The Institute of Computing Technology of the Chinese Academy of Sciences (hereafter ICT) was founded in 1956. It is the first academic establishment to specialize in comprehensive research on computer science and technology in China. ICT has successfully built China’s first general purpose digital computer and now has turned itself into an R&D base for high performance computing technology. ICT successively spun off many academic institutions, such as the Institute of Microelectronics, the Computing Center, the Institute of Software, the Network Information Center, etc. all affiliated to the Chinese Academy of Sciences, as well as technology companies, such as Lenovo and Dawning.
The Computer Science and Artificial Intelligence Laboratory – known as CSAIL – is the largest research laboratory at MIT and one of the world’s most important centers of information technology research. CSAIL and its members have played a key role in the computer revolution. The Lab’s researchers have been key movers in developments like time-sharing, massively parallel computers, public key encryption, the mass commercialization of robots, and much of the technology underlying the ARPANet, Internet and the World Wide Web.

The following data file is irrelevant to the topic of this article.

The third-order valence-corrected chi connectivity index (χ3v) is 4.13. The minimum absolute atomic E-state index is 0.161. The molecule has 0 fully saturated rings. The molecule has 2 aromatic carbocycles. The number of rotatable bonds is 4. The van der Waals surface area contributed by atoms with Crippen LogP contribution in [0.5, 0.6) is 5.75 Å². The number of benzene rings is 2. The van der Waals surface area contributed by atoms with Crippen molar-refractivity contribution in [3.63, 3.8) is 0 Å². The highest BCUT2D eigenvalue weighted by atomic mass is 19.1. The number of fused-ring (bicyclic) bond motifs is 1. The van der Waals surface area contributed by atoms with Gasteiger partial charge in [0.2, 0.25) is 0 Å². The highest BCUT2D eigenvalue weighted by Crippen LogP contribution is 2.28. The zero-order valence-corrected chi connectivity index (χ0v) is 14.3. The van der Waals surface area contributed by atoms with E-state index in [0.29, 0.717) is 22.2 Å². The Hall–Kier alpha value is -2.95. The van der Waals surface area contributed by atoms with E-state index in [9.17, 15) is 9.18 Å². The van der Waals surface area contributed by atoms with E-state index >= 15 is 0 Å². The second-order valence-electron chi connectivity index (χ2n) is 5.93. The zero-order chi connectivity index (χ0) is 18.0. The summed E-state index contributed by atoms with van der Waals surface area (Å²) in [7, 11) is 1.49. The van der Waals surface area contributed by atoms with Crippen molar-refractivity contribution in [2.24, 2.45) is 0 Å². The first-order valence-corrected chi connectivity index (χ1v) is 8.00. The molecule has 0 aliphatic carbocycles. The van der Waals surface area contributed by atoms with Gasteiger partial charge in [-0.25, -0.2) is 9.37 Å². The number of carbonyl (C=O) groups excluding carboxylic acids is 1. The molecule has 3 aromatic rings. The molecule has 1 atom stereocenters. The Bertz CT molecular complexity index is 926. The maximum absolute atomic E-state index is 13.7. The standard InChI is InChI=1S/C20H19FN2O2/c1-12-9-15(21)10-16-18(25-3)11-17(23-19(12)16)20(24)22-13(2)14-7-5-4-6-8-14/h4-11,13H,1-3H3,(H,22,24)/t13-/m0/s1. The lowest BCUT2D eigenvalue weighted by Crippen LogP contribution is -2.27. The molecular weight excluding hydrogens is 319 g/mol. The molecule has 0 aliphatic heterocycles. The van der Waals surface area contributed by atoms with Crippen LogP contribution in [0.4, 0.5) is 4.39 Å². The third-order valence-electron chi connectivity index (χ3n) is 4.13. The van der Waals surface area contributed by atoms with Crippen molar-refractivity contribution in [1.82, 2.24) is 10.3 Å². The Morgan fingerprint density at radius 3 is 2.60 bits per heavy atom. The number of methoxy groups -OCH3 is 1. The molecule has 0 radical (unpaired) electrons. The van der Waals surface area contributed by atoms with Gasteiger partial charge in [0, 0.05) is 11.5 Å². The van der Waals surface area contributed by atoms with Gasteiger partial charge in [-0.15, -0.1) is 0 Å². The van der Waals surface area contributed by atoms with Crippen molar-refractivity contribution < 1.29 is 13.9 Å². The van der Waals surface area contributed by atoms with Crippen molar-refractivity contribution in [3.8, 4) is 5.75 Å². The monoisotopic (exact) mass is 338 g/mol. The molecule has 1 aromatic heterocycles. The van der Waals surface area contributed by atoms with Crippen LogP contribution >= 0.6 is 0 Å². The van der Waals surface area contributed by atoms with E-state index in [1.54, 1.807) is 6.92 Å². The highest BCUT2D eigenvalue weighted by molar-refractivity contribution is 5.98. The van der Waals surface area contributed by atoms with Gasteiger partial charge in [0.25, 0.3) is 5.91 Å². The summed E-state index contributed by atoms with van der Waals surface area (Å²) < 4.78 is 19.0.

CSEM is Europe’s leading ultra-low power ASIC design provider. With roots in the Swiss watch industry, CSEM is today an acknowledged reference in the fields of ultra-low power and low-voltage RF, analog, digital and mixed-signal ASIC design. Our expert designers have proven experience in translating customer requirements into high-quality ASIC designs to optimize cost, performance and time-to-market in close cooperation with the customer. CSEM’s services range from IP licensing and customized analog IP block design, through to full-custom ASIC and SoC design and delivery.
Served markets include wearables, IOT, medical, industrial and home automation. CSEM has been developing ultra-low power processors and system-on-chips since more than 30 years and was a pioneer in the modeling and design of microelectronic circuits running near or below the transistor threshold (sub-threshold design) both for analog and digital designs.
For more information about CSEM, please visit http://www.csem.ch